Students voted by a four-to-one ratio to pass a referendum to the Honor constitution in early March. This historic vote — which reduces the sanction of expulsion to a two-semester leave of absence — marked the largest change to the Honor system since its inception over 150 years ago.
It has not been a quick or easy road to change — this term, the Committee struggled with reaching quorum, internal debates and in-fighting and ultimately how to reconcile the past of Honor with the future of the Committee.
Looking back — expulsion and the single-sanction system
The first recorded Honor Trial in 1851 ended with expulsion, though a single-sanction expulsion system didn’t officially exist in writing until the introduction of a written constitution in 1977. Between 1919 and 2017, 1,104 students were expelled by the Honor Committee. The Honor system stands in contrast to the University's other sanctioning body, the University Judiciary Committee. UJC utilizes a multi-sanction system that sanctions guilty students through various means ranging from written warnings to expulsion from the University.
Since 1977, there have been almost a dozen failed attempts to alter the constitution. In 2001, members of the Honor Committee seriously considered a multi-sanction system, but it wasn’t until 2006 that a student organization — Hoos Against Single Sanction — developed the first proposal that juries should be able to decide the sanction for a guilty verdict based on individual case details. The proposal failed by 62 votes.
In 2011, another significant event concerning the Honor Committee stirred contention among the community — Jay Perkins, who was then a Law student at the University, was detained and harassed without reason by officers of the University Police Department. At the urging of those close to him, Perkins published a column in the Law School newspaper describing the experience. After the Federal Bureau of Investigation’s officer and two University Police Department lieutenants interrogated Perkins, he recanted the allegations. Shortly after this announcement, Perkins was charged with an Honor violation for allegedly fabricating a story about police misconduct.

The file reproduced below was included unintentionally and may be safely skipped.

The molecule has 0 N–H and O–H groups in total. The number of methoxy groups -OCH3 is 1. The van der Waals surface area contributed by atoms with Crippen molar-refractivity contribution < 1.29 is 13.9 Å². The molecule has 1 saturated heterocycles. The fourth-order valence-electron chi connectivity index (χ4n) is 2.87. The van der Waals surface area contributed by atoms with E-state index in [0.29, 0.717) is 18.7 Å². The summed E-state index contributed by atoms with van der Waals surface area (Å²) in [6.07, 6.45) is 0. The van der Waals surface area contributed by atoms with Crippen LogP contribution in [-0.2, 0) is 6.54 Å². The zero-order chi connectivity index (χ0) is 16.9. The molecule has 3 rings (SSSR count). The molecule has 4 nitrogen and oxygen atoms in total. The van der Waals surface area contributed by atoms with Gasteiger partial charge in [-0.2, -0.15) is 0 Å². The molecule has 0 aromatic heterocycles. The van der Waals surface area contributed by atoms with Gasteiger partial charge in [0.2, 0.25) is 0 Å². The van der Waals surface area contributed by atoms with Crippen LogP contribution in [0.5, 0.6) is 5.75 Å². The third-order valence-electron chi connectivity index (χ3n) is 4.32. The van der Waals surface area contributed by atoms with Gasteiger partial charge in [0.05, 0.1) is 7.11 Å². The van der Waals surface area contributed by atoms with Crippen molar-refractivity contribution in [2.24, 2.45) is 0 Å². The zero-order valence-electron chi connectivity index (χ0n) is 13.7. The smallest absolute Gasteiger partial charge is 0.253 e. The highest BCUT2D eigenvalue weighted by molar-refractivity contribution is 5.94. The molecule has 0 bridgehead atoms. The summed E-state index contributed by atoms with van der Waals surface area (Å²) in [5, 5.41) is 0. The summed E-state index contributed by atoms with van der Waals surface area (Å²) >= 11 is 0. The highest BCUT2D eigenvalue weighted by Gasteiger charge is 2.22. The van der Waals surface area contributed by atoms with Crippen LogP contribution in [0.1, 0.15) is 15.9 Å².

Though Perkins’ case ended with an acquittal, he told The Cavalier Daily that the case was brought without all of the facts available to the public and the trauma “scarred [him] for life.”
In 2015, two Honor support officers put three referenda on the student-wide election ballot, one of which asked students to answer the non-binding question “should the Honor Committee consider implementing a multiple sanction system?” When the time came to vote, 51 percent of students voting in the election voted in favor of the proposal.
The next push for significant reform came this term, with Andy Chambers, chair of the Honor Committee and fourth-year College student, running on a campaign that promised a multi-sanction system and constitutional overhaul. While Chambers’ ideas resonated with members of the Committee, the group struggled consistently to achieve tangible results.
Last fall, a total of five proposals were proposed and deliberated by the Committee — the group landed on one drafted by Rep. Christopher Benos, third-year Law student, which would have extended the Informed Retraction period to up until the time of the trial and reduced the guilty sanction to a two-semester leave of absence.
The IR is a process through which any student can admit to a breach of the Honor code after being made aware that a report has been filed against them. Once the student admits guilt, they leave the University for two semesters.